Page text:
AS MARKETS swung violently on the fear of an Italian debt crisis yesterday, Europe signed a treaty to establish a permanent €700bn (£615bn) bailout fund – but only from 2013 onwards.
While Eurocrats and ministers have spent months tweaking the details of the treaty, markets are focused on the more immediate threat of sovereign default and contagion in the EU’s third largest economy.
Last night, Moody’s cut short a relief rally in US stocks by downgrading Ireland into junk territory, saying that it is likely that, like Greece and Portugal, Dublin will need another bailout before it can return to markets.
Yesterday had already kicked off with a frenzy of selling that saw the euro plummet to its lowest level ever against the Swiss franc, at SFr1.32, and a four-month low of $1.38 against the dollar.
Yields on Italy’s ten-year debt shot to euro lifetime highs of over six per cent, dangerously close to the seven per cent level that analysts see as unsustainable for the sovereign’s debt, which stands at 120 per cent of GDP.
However, bond yields retreated later in the day amid rumours that the European Central Bank (ECB) had started up its dormant bond-purchasing programme to stem the tide of panic. But few are convinced that the ECB has the firepower for a sustained intervention in Italian sovereign debt markets, which are Europe’s biggest.
The task of buying sovereign junk bonds will be taken over by Europe’s new bailout fund, the European Stability Mechanism (ESM), from 2013 onwards, but many observers see the ESM as an irrelevance to current events.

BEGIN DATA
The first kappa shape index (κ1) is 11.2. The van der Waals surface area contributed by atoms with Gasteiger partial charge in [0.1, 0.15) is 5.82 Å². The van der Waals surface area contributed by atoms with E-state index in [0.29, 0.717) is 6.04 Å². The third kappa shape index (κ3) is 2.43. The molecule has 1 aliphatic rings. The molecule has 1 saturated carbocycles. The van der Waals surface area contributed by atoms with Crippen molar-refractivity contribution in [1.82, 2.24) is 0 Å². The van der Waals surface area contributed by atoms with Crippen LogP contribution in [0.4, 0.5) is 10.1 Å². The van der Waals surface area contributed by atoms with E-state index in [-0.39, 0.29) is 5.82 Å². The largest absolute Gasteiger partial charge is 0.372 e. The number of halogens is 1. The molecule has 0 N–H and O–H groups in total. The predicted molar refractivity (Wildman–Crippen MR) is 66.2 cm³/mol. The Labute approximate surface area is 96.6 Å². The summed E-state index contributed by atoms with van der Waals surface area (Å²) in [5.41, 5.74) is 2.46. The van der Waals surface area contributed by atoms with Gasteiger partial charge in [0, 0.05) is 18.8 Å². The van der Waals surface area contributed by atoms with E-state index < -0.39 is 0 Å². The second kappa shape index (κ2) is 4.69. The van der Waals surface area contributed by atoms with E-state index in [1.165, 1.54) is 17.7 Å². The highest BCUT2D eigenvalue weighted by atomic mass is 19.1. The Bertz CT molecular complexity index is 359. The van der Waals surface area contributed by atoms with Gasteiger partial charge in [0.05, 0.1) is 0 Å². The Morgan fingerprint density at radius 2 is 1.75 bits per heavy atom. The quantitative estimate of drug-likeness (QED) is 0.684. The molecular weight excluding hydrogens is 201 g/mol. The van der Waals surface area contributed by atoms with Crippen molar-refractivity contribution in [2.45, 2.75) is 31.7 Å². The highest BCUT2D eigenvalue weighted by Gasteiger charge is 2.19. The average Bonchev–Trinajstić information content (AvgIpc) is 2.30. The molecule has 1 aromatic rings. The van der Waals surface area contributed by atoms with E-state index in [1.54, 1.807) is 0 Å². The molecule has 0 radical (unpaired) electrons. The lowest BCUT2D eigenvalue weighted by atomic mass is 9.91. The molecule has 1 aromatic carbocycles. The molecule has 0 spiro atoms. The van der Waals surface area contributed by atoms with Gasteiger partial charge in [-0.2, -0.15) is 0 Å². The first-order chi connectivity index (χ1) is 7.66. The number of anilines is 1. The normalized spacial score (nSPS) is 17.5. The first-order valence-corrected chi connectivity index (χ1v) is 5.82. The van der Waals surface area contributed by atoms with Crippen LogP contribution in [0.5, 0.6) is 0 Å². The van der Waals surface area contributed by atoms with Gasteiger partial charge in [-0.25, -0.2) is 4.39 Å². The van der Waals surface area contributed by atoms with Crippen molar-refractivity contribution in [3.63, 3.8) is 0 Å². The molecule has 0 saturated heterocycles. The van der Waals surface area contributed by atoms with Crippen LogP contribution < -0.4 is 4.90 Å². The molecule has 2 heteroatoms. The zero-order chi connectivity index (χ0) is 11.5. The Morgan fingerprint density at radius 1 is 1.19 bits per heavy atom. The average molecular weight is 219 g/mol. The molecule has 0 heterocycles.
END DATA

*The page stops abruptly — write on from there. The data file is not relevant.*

“Dithering over Europe has reached new levels,” said Newedge’s Bill Blain. “There is fundamental disagreement between euro political elites and technocrats.”
Yesterday again saw Eurocrats fail to reach a deal on a new Greek bailout, and Italy has spooked markets after Prime Minister Silvio Berlusconi criticised his own government’s austerity plan as too harsh.
Berlusconi has tried to row back on his stance, saying that “the crisis is pushing us to accelerate the process of correction extremely rapidly” and asking for “sacrifices” from Italians.
Italy’s deficit is among the Eurozone’s smaller problems, at 3.9 per cent of GDP, but its high debt burden and a lack of political will at the top has fuelled market panic.
Monday saw several Italian banks’ share prices plunge, before failing to regain all of their losses yesterday despite recovering by around five per cent. Investors are anxiously awaiting the results of Europe’s second round of stress tests, due on Friday, in order to gain some clarity about banks’ vulnerability to the snowballing sovereign debt crisis.